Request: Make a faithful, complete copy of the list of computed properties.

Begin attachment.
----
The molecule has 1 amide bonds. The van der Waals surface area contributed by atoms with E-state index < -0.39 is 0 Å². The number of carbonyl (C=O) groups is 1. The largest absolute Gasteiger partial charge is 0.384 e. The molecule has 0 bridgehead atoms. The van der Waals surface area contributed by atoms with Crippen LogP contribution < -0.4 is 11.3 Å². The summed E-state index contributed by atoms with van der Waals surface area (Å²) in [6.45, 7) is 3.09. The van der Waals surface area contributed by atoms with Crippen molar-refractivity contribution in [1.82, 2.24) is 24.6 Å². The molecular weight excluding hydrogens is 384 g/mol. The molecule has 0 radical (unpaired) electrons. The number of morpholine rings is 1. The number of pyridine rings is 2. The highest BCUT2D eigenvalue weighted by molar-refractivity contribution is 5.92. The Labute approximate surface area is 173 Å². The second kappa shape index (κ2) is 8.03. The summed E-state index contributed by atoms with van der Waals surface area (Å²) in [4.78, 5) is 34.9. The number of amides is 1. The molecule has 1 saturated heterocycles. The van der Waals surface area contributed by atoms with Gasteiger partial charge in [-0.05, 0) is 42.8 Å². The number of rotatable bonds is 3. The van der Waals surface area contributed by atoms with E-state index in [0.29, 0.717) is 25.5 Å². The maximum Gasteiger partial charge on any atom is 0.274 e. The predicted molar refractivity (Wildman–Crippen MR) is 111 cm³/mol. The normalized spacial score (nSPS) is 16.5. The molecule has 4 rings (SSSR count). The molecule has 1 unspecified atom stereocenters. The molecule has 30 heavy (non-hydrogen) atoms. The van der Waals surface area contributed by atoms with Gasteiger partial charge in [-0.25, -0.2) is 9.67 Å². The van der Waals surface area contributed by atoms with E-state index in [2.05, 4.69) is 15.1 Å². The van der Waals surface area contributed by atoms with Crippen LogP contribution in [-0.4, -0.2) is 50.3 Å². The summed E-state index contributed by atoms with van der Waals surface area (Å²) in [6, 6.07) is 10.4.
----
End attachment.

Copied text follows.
The molecule has 1 amide bonds. The van der Waals surface area contributed by atoms with E-state index < -0.39 is 0 Å². The number of carbonyl (C=O) groups is 1. The largest absolute Gasteiger partial charge is 0.384 e. The molecule has 0 bridgehead atoms. The van der Waals surface area contributed by atoms with Crippen LogP contribution < -0.4 is 11.3 Å². The summed E-state index contributed by atoms with van der Waals surface area (Å²) in [6.45, 7) is 3.09. The van der Waals surface area contributed by atoms with Crippen molar-refractivity contribution in [1.82, 2.24) is 24.6 Å². The molecular weight excluding hydrogens is 384 g/mol. The molecule has 0 radical (unpaired) electrons. The number of morpholine rings is 1. The number of pyridine rings is 2. The highest BCUT2D eigenvalue weighted by molar-refractivity contribution is 5.92. The Labute approximate surface area is 173 Å². The second kappa shape index (κ2) is 8.03. The summed E-state index contributed by atoms with van der Waals surface area (Å²) in [4.78, 5) is 34.9. The number of amides is 1. The molecule has 1 saturated heterocycles. The van der Waals surface area contributed by atoms with Gasteiger partial charge in [-0.05, 0) is 42.8 Å². The number of rotatable bonds is 3. The van der Waals surface area contributed by atoms with E-state index in [0.29, 0.717) is 25.5 Å². The maximum Gasteiger partial charge on any atom is 0.274 e. The predicted molar refractivity (Wildman–Crippen MR) is 111 cm³/mol. The normalized spacial score (nSPS) is 16.5. The molecule has 4 rings (SSSR count). The molecule has 1 unspecified atom stereocenters. The molecule has 30 heavy (non-hydrogen) atoms. The van der Waals surface area contributed by atoms with Gasteiger partial charge in [-0.25, -0.2) is 9.67 Å². The van der Waals surface area contributed by atoms with E-state index in [2.05, 4.69) is 15.1 Å². The van der Waals surface area contributed by atoms with Crippen LogP contribution in [-0.4, -0.2) is 50.3 Å². The summed E-state index contributed by atoms with van der Waals surface area (Å²) in [6, 6.07) is 10.4.